How to Sleep Better on Your Next Camping Trip

A night under the stars, far from traffic and the eyesore of bright city lights, is a dream for many, but a nightmare for some.

There are many people who just can’t get comfortable sleeping anywhere other than a bed, let alone a sleeping bag on the ground. Marry an outdoors lover, though, and this will be an issue for discussion.

There are several ways you can make campsite sleeping a little more bearable. Here are four things you can do next time you bed down under the stars.

Tent Location

Obviously, the better the campsite is, the more comfortable it will be to sleep on. For a better night’s sleep, make sure your tent is sitting on a flat, obstacle-free and durable surface. Avoid a site that has roots, rocks or pine cones, as these will make for a sleepless night and a sore back the next day.

Mind Over Matter

Yes, you will not be sleeping in your comfortable bed. The bathroom is no longer a few steps from your bedside. There will be noises right outside your tent at night. It’s difficult, but embracing this truth early will make a big difference. Besides, the joy of the experience will override any temporary inconveniences.

It Gets Dark and Cold in the Woods

What often takes newcomers by surprise on the first night of a camping trip is how dark the night sky is and how cold it gets. To prepare for this, keep insulating clothing layers and a headlamp or flashlight handy. It’s also helpful to hang an LED lantern inside your tent as soon as you set it up. You’ll need these lights if you need to use the restroom at night, too.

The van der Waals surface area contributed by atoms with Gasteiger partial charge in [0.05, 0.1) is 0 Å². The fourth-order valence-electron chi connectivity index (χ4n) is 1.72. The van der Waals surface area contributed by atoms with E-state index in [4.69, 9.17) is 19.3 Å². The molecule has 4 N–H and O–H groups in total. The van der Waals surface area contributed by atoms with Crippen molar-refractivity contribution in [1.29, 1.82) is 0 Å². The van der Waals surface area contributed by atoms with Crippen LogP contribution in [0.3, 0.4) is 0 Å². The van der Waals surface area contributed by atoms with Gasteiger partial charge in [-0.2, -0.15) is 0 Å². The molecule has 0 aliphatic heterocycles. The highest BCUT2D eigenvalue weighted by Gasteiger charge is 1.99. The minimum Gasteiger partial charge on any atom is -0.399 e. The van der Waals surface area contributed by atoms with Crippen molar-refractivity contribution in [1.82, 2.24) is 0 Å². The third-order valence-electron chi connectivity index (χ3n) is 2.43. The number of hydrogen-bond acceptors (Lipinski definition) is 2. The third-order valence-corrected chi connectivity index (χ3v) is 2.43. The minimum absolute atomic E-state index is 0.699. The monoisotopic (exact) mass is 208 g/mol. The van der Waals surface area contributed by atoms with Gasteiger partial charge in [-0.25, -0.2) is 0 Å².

Repeat At-Home Routines

Sometimes performing routines that you use at home can make the campsite feel a little more familiar. For instance, if brushing your teeth is your final act before bed each night at home, do the same when camping. If you normally read a chapter or two in a book before you fall asleep, there’s nothing wrong with reading by lantern light in the tent.

There Will Be Noises

Avoid listening to night sounds too closely, especially if you’re new to the outdoors and are easily spooked. The woods are full of strange sounds at night that our imaginations can make seem much worse. Even small animals can make a lot of noise moving through the underbrush in search of food, so odds are those rustling leaves are not a werewolf, but a raccoon. Relax; these animals are more apprehensive of you than you are of them. Bonus Tip: If night sounds really unnerve you, try camping near moving water. Rushing water’s “white noise” helps mask ambient sounds.

© Pavel Ilyukhin | – Overnight in tent camp.